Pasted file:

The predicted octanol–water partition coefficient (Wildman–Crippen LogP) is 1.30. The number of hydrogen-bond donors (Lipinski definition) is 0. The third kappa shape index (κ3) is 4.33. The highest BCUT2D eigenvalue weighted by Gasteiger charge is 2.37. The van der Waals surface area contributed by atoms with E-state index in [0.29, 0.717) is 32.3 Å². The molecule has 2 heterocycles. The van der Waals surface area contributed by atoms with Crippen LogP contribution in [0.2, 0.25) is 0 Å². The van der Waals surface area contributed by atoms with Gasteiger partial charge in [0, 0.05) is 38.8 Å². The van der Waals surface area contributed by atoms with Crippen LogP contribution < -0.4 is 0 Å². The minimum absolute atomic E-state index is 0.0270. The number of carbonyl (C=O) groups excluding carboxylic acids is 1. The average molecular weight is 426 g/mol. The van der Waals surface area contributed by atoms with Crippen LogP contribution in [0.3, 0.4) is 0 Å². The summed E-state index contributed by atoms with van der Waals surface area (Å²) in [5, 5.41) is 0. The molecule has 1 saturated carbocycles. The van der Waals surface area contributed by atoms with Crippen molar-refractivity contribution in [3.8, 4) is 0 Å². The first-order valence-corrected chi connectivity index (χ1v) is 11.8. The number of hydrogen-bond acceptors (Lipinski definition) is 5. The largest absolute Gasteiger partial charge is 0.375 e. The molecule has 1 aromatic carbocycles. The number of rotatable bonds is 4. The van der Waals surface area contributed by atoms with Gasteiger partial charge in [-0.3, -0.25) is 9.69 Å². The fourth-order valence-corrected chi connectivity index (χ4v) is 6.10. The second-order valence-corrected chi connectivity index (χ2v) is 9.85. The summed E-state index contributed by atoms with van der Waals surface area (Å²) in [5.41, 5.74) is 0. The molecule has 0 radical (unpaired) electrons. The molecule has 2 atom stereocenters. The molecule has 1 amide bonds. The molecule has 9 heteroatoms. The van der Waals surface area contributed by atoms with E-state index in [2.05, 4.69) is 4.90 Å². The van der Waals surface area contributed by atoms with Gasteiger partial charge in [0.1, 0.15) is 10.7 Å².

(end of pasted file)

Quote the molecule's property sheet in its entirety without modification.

The predicted octanol–water partition coefficient (Wildman–Crippen LogP) is 1.30. The number of hydrogen-bond donors (Lipinski definition) is 0. The third kappa shape index (κ3) is 4.33. The highest BCUT2D eigenvalue weighted by Gasteiger charge is 2.37. The van der Waals surface area contributed by atoms with E-state index in [0.29, 0.717) is 32.3 Å². The molecule has 2 heterocycles. The van der Waals surface area contributed by atoms with Crippen LogP contribution in [0.2, 0.25) is 0 Å². The van der Waals surface area contributed by atoms with Gasteiger partial charge in [0, 0.05) is 38.8 Å². The van der Waals surface area contributed by atoms with Crippen LogP contribution < -0.4 is 0 Å². The minimum absolute atomic E-state index is 0.0270. The number of carbonyl (C=O) groups excluding carboxylic acids is 1. The average molecular weight is 426 g/mol. The van der Waals surface area contributed by atoms with Crippen LogP contribution in [0.3, 0.4) is 0 Å². The summed E-state index contributed by atoms with van der Waals surface area (Å²) in [5, 5.41) is 0. The molecule has 1 saturated carbocycles. The van der Waals surface area contributed by atoms with Crippen molar-refractivity contribution in [3.8, 4) is 0 Å². The first-order valence-corrected chi connectivity index (χ1v) is 11.8. The number of hydrogen-bond acceptors (Lipinski definition) is 5. The largest absolute Gasteiger partial charge is 0.375 e. The molecule has 1 aromatic carbocycles. The number of rotatable bonds is 4. The van der Waals surface area contributed by atoms with Gasteiger partial charge in [-0.3, -0.25) is 9.69 Å². The fourth-order valence-corrected chi connectivity index (χ4v) is 6.10. The second-order valence-corrected chi connectivity index (χ2v) is 9.85. The summed E-state index contributed by atoms with van der Waals surface area (Å²) in [5.41, 5.74) is 0. The molecule has 0 radical (unpaired) electrons. The molecule has 2 atom stereocenters. The molecule has 1 amide bonds. The molecule has 9 heteroatoms. The van der Waals surface area contributed by atoms with E-state index in [2.05, 4.69) is 4.90 Å². The van der Waals surface area contributed by atoms with Gasteiger partial charge in [0.1, 0.15) is 10.7 Å².